Published September 2020 by Bloomsbury USA
Publisher's Summary:Piranesi’s house is no ordinary building: its rooms are infinite, its corridors endless, its walls are lined with thousands upon thousands of statues, each one different from all the others. Within the labyrinth of halls an ocean is imprisoned; waves thunder up staircases, rooms are flooded in an instant. But Piranesi is not afraid; he understands the tides as he understands the pattern of the labyrinth itself. He lives to explore the house.
There is one other person in the house—a man called The Other, who visits Piranesi twice a week and asks for help with research into A Great and Secret Knowledge. But as Piranesi explores, evidence emerges of another person, and a terrible truth begins to unravel, revealing a world beyond the one Piranesi has always known.
I've been reading...sort of...but I haven't been able to make myself sit down and right a book review for a few weeks. Even when I've enjoyed a book as much as I enjoyed Piranesi. Clarke's first book was the door stopper Jonathan Strange and Mr. Norrell, which I have never picked up for two reasons: 1) it's nearly 900 pages long and 2) the word "magic" appears in the book description. If you've been around long, you know that magic, magical realism, fantasy are book ideas that I tend to veer away from. But Piranesi won the Women's Prize for Fiction in 2020 so, without even reading the description, I requested it from the library.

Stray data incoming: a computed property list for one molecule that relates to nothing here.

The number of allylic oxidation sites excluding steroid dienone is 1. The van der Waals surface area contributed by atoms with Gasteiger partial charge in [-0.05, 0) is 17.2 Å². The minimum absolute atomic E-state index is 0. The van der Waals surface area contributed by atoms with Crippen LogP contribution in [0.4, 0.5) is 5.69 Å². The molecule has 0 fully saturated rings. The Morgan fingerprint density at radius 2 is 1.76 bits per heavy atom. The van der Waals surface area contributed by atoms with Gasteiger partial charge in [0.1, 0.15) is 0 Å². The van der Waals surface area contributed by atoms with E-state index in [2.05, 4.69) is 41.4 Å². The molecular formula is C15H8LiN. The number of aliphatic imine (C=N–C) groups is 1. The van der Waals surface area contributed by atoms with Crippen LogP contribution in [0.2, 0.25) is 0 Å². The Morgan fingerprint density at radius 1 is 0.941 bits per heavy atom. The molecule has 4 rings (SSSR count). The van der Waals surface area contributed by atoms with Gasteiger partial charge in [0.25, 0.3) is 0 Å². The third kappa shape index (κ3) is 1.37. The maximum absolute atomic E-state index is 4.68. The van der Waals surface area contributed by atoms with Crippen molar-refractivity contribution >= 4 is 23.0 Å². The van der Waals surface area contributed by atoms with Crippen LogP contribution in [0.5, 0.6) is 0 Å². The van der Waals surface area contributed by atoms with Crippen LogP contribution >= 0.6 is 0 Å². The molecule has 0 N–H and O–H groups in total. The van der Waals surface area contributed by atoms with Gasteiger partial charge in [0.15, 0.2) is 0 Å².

And, once again, it's been proven that sometimes a book that leaves reality behind can be just what I need.
The entire book is told through Piranesi's journals, the journals of a person who lives almost entirely along in a labyrinth of halls and vestibules so expansive that he can walk for hours to reach a hall he has meticulously mapped over his time there. He has managed to figure out how to sustain himself using what the tides bring to him and the few gifts that The Other brings. Piranesi seems content with his life exploring and caring for the 13 human skeletons he has come across in his explorations. But the more he explores, the more he talks to The Other, the more questions he begins to have. And when another human appears in the halls, everything Piranesi has believed in begins to unravel. Who can he trust? Where did the stories in his earliest journals come from?
Clarke has managed, in under 300 pages, to create a story that Kirkus Reviews calls "weird and haunting and excellent." It is every bit of that and more. While there's nothing here that we can relate to as being a part of our everyday lives, everyone of us can relate to the wonder, the fear, the sadness that Piranesi experiences. And who wouldn't like the idea of a world you could retreat to when the real world becomes too much, a world where magic still exists? This book took me away from the real world and I needed that right now.